Since I am living in Malaysia now, I pay attention to Malaysia’s economy. There are many reasons to be positive but the large consumer and government debt in Malaysia is a serious concern. They do have many administrators that say the right things, the question is going to be whether those statement define policy action or if they are ignored.
India and Indonesia have experienced large stock market declines and currency devaluations recently. The Malaysian Ringgit has declines 10% against the US $ in the last 3 months. Malaysia is holding up ok, but is venerable as these international loses of confidence often sweep over countries (and move from country to country).
There is a real risk that the current account could slip into a deficit for the first time since the fourth quarter of 1997, Macquarie Group Ltd. analysts said in a report this month.
“We are aware of this situation and we are aware of some of the measures to be undertaken to make sure that Malaysia remains in a surplus position,” Abdul Wahid said, without elaborating on the steps. “It is still a surplus and we are managing it.”
The surplus is narrowing on increased overseas investment and property buying, higher imports for infrastructure projects, lower palm oil and rubber export prices and the acquisition of new aircraft by Malaysian Airline System Bhd., the minister said.
The main foreign exchange earner recently seems to be selling property, that isn’t a good way to be earning foreign currency (selling assets). It is ok to do this to some extent, but relying on large inflows this way is very risky (and self defeating over the long term if it is too large). Even though palm oil and rubber exports are declining a bit, I believe they are still strong sources of foreign currency so that is good.
Bono (who is fairly well known 🙂 as the lead singer for U2): “Commerce — entrepreneurial capitalism — takes more people out of poverty than aid, of course, we know that.”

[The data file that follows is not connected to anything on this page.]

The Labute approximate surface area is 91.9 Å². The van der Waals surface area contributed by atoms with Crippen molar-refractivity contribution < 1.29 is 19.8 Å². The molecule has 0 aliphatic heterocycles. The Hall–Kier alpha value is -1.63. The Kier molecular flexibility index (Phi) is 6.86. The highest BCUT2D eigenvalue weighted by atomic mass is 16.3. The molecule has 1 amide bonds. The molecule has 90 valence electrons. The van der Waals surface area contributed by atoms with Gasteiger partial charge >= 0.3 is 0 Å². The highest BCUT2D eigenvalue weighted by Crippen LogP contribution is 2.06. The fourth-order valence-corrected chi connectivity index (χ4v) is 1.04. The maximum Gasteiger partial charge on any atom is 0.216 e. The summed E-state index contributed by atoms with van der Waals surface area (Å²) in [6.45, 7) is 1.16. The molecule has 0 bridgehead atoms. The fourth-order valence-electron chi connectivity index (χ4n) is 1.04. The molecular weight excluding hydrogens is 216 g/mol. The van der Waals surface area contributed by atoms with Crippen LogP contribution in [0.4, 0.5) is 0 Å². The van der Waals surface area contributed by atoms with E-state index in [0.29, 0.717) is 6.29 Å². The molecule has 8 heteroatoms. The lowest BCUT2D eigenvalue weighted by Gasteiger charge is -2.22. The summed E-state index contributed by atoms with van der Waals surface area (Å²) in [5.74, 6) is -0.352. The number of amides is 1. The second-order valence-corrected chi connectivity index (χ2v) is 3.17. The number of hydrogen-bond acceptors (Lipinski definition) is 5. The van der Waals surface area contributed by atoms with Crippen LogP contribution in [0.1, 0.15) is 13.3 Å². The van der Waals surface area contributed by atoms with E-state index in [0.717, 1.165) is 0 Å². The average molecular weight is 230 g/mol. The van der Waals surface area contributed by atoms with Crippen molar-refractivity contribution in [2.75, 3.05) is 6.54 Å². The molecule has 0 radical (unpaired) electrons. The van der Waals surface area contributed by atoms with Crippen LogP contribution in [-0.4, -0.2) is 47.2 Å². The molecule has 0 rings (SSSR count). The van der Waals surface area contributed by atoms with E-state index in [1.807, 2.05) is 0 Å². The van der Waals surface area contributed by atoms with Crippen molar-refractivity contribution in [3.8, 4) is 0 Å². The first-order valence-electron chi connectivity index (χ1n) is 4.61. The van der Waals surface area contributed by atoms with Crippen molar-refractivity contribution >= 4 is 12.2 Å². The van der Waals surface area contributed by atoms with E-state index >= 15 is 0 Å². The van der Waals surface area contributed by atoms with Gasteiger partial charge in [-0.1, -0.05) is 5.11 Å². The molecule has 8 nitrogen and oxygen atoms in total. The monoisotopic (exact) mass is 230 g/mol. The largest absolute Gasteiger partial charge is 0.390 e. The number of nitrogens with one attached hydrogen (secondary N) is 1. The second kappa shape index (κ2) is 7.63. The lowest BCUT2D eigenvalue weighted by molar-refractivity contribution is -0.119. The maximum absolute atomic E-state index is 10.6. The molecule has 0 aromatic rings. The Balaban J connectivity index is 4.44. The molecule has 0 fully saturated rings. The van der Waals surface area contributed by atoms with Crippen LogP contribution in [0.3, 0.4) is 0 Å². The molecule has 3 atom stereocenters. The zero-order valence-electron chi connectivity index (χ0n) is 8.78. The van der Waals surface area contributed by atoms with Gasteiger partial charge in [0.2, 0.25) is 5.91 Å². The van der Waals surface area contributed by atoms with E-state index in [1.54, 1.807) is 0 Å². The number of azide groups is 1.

That is my belief and something I believe in strongly. Real capitalism will bring people out of poverty. That isn’t the same thing as any businesses will do that. Businesses that use monopolistic powers to extract benefits to themselves and suppress free markets may well do more damage than good. But we will continue to bring more people out of poverty through economic development and capitalism than through aid.
Related: Helping Capitalism Make the World Better – Kiva – Giving Entrepreneurs an Opportunity to Succeed – Dr. Deming’s personal aim was to advance commerce, prosperity and peace – Business 901 Podcast with Me: Deming’s Management Ideas Today – Monopolies and Oligopolies do not a Free Market Make
Medical “tourism” is a potentially huge market. The size of the market is greatly aided by the extremely expensive and broken USA health care system. Even while the standard rich country provides the same, or better, results than the USA for half the cost they are not doing well either (so the USA is very bad compared to pretty bad results for rich countries on average).
Medical tourism is on of the most attractive economic growth areas. However the competition is fairly high as the attractiveness of building such an industry is well known. Countries that have very good potential are: Thailand, Mexico, Malaysia, Singapore (for high end solutions), Costa Rica, India, Philippines and Panama. India has some great advantages but they have a deeply ingrained and extremely unhelpful bureaucracy. It seems to me that that creates a burden that likely means India can’t complete with the others effectively.
Even for the simplest aspect – visas for those seeking to bring income into the country as medical tourists I don’t have confidence India can do well.
“They’ve done everything to ruin our prospects of becoming a tourism center,” Reddy said. “I once said India should become the global health-care destination–now I’m swallowing those words. It could grow 10-fold in the next five years, if only the government would facilitate it, the way others have.”
India continues to be held back economically (across the entire economy not just in health care) by ineffective and burdensome regulation and government inefficiency.
The USA actually has a portion of the medical tourism market – those that have no concern about price (royalty, trust fund babies, movie stars etc.). Those with any concern about price can find the same level of care in Singapore, Japan, France, etc. at a fraction of the price.
I believe 2 or 3 countries in South East Asia will do very well with international medical care. The extent to which Thailand, Philippines, Singapore and Malaysia (and potentially others) do in this field could greatly impact their economic success. There is a great potential for Singapore and Malaysia to cooperate in this area (in Malaysia’s Iskandar region, which borders Singapore).